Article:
Rich Will Survive Environmental Crisis While Poor Won’t Afford It, UN Report Claims
A recent UN report has warned that the world is on the brink of a global environmental crisis that will disproportionately affect the world’s poor.
Philip Alston, the UN Special Rapporteur on extreme poverty and human rights, warned that environmental destruction will continue to force people into situations where it is more difficult for them to survive. Alston predicted that many people will have to migrate in the coming years, which is not something that is easy for people in poverty to do, especially when considering the current immigration restrictions.
In the report, Alston has focused his attention on the climate, saying that a “climate apartheid” will further fragment the class structure throughout the world.
“What was once considered catastrophic warming now seems like a best-case scenario. We risk a ‘climate apartheid’ scenario where the wealthy pay to escape overheating, hunger, and conflict while the rest of the world is left to suffer,” Alston said, according to the Independent.
He pointed to cases of natural disasters, like 2012’s Hurricane Sandy, where the wealthy were able to weather the storm far better than the average New Yorker that was left without power or healthcare for days.
Meanwhile, “the Goldman Sachs headquarters was protected by tens of thousands of its own sandbags and power from its generator,” Alston says.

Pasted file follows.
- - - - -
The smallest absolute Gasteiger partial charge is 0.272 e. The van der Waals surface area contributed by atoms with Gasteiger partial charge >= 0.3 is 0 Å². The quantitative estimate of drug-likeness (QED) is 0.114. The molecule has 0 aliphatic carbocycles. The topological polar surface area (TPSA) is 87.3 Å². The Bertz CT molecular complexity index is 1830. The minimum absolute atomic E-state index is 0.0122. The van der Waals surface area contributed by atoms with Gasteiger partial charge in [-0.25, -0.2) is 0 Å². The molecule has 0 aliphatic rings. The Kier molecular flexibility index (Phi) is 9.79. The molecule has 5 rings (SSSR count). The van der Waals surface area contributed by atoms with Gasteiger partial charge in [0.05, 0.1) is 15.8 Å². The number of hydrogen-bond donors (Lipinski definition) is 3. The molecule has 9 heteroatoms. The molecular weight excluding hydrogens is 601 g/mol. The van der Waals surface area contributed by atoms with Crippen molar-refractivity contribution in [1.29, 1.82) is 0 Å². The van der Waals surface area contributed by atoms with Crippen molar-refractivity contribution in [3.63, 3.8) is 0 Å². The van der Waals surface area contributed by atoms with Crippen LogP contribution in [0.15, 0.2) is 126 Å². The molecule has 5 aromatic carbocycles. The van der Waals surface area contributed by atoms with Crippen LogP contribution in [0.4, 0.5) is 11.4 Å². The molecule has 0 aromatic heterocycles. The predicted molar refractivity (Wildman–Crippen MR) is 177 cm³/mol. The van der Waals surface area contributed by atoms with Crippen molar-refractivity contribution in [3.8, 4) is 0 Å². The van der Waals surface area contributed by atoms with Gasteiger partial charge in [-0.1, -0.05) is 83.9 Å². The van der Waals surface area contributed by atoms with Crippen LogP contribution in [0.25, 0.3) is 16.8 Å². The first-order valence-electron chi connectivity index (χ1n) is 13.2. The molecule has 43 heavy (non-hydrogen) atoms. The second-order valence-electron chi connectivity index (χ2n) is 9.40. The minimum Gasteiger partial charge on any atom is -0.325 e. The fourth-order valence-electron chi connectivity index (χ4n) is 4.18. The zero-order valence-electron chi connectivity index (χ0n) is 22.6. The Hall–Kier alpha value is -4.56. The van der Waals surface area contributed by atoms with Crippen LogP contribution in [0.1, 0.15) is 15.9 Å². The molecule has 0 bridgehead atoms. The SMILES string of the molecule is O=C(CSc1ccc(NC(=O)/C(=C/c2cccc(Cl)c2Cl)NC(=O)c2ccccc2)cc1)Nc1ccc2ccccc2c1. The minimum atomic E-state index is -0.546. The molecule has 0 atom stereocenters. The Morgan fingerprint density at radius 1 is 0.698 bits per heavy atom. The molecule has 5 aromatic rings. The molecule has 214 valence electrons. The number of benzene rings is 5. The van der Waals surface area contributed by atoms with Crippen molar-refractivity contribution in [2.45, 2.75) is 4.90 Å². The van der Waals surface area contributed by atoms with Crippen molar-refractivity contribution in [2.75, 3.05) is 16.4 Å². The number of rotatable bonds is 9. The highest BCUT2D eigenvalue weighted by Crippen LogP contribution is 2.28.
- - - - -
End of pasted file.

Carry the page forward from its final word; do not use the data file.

However, it is important to note that climate is only one piece of this puzzle, although the issue often dominates conversations about the environment. Climate is a very abstract topic that has numerous contributing factors. Humans have the ability to influence some of these factors, but not all of them, especially the sun. Meanwhile, the oceans continue to fill up with plastic and the planet continues to lose plants and animals that are vital to its ecosystem.
Another problem raised by Alston in his report is that the majority of the world’s pollution comes from the largest corporations and governments.
“While people in poverty are responsible for just a fraction of global emissions, they will bear the brunt of climate change, and have the least capacity to protect themselves,” Alston says.
Yet, the poor populations of the world will still be expected to pay carbon taxes to help clean the mess up.
Without a doubt, the Earth is suffering. The planet is ravaged with environmental disasters, loss of important ecosystems and species, and a population that seems increasingly ignorant to the impact it is having on the rock they call home. It is clear that humanity needs to reevaluate its relationship with the planet and all of its inhabitants.
IMAGE CREDIT: Konrad Bak